In his exposition he recommends various books for us to read in order to educate us about the “deeper background” he thinks we need to know. But I will recommend some reading for him, from a write also coming out of the ANU, namely Tony Eggleton and his book on Climate Change (2013).

    Eggleton says this (p. 168): “Surely there is a body of science that underpins their (Denier/sceptic) views.? …The answer is because there is no such body of knowledge. I Iooked. I searched extensively…”

    Furthermore: “At present the world is warming at the rate of 1 degree C in 60 years: that is, 20 times faster than any previous sustained rate of temperature change.” (p. 133)

    And: “…the atmospheric CO2 gradually rose during the C20th from a pre-industrial figure of 280 ppm to the unprecendented (in at least the past 24 million years) level of 380 ppm” (now 400 ppm).

    And to conclude: ” We now have a very clear and robust long-term record of the Earth’s natural climate variation.”

    What is it that people like Paul Monk do not understand?

  19. diannaart

    When are we lefties gonna realise that Economics transcends everything, especially science.

  20. guest

    What we do understand, diannaart, is that there is no economics if we cook the planet. You know that and I know that, but I keep asking: What is the economic ideology which is so immutable that the rusted-on-business-as-usual ideologists are risking cooking the planet out of sheer stubbornness – or pigheaded ignorance? Yet, behind it all, they seem to be hoping that some kind of science will save them even as they continue in their business-as-usual.

  21. diannaart

    behind it all, they seem to be hoping that some kind of science will save them even as they continue in their business-as-usual.

    But don’t expect any road to Damascus conversion.

    The technology menu will be carefully selected: attempts to change weather patterns via cloud seeding or giant parabolas in the sky, more wall building against rising oceans and fleeing refugees, more artificial mass-production of food – under domes, in massive fisheries and throwing more and more oil, gas and nuclear into the mix, because they know it works unlike that nancy-boy sustainable stuff that causes pylons to fall over.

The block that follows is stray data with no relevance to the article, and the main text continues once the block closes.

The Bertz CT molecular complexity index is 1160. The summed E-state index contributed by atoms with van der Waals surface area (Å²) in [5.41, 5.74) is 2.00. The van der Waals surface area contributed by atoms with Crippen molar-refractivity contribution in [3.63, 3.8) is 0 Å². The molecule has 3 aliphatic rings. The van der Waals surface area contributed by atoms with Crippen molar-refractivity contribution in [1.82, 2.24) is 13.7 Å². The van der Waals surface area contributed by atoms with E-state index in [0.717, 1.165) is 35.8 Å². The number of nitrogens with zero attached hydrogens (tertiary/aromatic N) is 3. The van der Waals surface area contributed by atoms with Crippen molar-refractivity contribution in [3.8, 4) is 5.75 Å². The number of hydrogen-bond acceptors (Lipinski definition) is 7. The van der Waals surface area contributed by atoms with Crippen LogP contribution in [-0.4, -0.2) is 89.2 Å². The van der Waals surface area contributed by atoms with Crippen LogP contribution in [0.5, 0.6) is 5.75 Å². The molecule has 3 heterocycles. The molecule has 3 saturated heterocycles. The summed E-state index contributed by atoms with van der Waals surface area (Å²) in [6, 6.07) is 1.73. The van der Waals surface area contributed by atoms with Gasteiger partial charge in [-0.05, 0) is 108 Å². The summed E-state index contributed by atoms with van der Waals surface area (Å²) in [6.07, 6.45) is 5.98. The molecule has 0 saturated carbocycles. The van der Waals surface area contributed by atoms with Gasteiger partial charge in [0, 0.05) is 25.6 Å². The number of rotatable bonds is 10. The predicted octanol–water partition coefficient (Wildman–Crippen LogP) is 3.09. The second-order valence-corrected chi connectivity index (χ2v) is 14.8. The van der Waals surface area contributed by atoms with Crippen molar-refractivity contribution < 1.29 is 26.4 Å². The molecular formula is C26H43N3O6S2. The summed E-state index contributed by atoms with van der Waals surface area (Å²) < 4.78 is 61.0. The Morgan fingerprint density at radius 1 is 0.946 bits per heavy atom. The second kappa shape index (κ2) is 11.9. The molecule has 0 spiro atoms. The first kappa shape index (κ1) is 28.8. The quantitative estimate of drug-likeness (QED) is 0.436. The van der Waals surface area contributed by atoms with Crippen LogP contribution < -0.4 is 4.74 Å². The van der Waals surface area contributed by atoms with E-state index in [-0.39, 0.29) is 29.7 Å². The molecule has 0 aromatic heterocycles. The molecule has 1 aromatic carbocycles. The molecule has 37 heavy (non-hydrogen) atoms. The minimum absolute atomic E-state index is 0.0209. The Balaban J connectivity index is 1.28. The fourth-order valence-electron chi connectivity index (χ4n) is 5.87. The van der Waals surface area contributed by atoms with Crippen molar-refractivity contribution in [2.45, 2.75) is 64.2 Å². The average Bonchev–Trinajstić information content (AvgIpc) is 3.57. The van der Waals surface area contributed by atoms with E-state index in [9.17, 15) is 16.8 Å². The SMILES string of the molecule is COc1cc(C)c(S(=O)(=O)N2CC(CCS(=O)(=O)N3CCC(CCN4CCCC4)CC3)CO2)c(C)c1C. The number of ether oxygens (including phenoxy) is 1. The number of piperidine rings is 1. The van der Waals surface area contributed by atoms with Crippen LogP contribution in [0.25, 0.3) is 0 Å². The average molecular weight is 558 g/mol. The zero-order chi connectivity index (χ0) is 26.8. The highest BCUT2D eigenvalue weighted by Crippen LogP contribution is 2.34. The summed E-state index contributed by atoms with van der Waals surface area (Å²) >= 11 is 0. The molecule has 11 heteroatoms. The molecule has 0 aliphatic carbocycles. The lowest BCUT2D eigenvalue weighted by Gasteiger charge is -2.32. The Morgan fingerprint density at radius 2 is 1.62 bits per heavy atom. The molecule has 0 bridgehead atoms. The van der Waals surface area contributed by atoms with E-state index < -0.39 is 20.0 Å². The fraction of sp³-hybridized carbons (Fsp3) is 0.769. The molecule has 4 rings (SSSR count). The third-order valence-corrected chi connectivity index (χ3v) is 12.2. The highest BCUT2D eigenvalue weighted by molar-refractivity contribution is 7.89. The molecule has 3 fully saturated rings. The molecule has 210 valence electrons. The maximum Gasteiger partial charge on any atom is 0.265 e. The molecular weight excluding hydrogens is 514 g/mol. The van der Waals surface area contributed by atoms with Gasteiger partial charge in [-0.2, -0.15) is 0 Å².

😉

  22. Kaye Lee

    Even if they want to talk economics, the cost of increasingly frequent and severe weather and climate events is costing trillions.

    “The U.S. has sustained 212 weather and climate disasters since 1980 where overall damages/costs reached or exceeded $1 billion (including CPI adjustment to 2017). The total cost of these 212 events exceeds $1.2 trillion.

    In 2017 (as of July 7), there have been 9 weather and climate disaster events with losses exceeding $1 billion each across the United States. The 1980–2016 annual average is 5.5 events (CPI-adjusted); the annual average for the most recent 5 years (2012–2016) is 10.6 events (CPI-adjusted). During the first half of 2017 (January-June), the U.S. experienced a rapid succession of disaster events, which follows the near-record number of billion-dollar disasters that impacted the U.S. in 2016.”

    https://www.ncdc.noaa.gov/billions/

    And that was before the latest lot of hurricanes and floods.

  23. LOVO

    Pity this busy monster…man-unkind….. ?
    Poor fella…my country…..?
    Pingoes the weasels….?

  24. Terry2

    Well, Turnbull’s answer to his own inertia on energy policy is to give AGL 90 days to come up with an energy policy.

    GOOD GRIEF !

  25. diannaart

    Terry2

    Not sure whether Turncoat remembers how socialism works…